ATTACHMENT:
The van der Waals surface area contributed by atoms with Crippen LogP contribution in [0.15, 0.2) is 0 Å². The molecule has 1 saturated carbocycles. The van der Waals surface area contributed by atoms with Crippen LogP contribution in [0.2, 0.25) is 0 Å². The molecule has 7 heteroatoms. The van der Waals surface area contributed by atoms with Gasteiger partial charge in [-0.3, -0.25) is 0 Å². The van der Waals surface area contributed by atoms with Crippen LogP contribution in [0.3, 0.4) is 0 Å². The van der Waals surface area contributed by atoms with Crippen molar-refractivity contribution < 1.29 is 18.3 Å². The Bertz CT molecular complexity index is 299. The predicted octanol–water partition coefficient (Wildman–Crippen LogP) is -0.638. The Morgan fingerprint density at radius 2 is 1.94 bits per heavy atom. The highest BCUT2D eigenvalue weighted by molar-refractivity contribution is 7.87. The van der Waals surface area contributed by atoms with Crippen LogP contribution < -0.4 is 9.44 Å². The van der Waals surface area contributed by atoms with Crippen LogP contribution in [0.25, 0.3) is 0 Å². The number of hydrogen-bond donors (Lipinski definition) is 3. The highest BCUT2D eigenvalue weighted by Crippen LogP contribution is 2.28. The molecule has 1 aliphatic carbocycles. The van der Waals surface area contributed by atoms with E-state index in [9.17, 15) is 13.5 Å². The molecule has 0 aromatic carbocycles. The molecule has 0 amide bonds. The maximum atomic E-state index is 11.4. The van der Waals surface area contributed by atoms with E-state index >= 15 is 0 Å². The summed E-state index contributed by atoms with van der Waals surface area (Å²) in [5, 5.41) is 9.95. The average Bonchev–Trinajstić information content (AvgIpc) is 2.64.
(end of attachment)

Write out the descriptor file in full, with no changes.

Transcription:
The van der Waals surface area contributed by atoms with Crippen LogP contribution in [0.15, 0.2) is 0 Å². The molecule has 1 saturated carbocycles. The van der Waals surface area contributed by atoms with Crippen LogP contribution in [0.2, 0.25) is 0 Å². The molecule has 7 heteroatoms. The van der Waals surface area contributed by atoms with Gasteiger partial charge in [-0.3, -0.25) is 0 Å². The van der Waals surface area contributed by atoms with Crippen LogP contribution in [0.3, 0.4) is 0 Å². The van der Waals surface area contributed by atoms with Crippen molar-refractivity contribution < 1.29 is 18.3 Å². The Bertz CT molecular complexity index is 299. The predicted octanol–water partition coefficient (Wildman–Crippen LogP) is -0.638. The Morgan fingerprint density at radius 2 is 1.94 bits per heavy atom. The highest BCUT2D eigenvalue weighted by molar-refractivity contribution is 7.87. The van der Waals surface area contributed by atoms with Crippen LogP contribution < -0.4 is 9.44 Å². The van der Waals surface area contributed by atoms with Crippen LogP contribution in [0.25, 0.3) is 0 Å². The number of hydrogen-bond donors (Lipinski definition) is 3. The highest BCUT2D eigenvalue weighted by Crippen LogP contribution is 2.28. The molecule has 1 aliphatic carbocycles. The van der Waals surface area contributed by atoms with E-state index in [9.17, 15) is 13.5 Å². The molecule has 0 aromatic carbocycles. The molecule has 0 amide bonds. The maximum atomic E-state index is 11.4. The van der Waals surface area contributed by atoms with E-state index >= 15 is 0 Å². The summed E-state index contributed by atoms with van der Waals surface area (Å²) in [5, 5.41) is 9.95. The average Bonchev–Trinajstić information content (AvgIpc) is 2.64.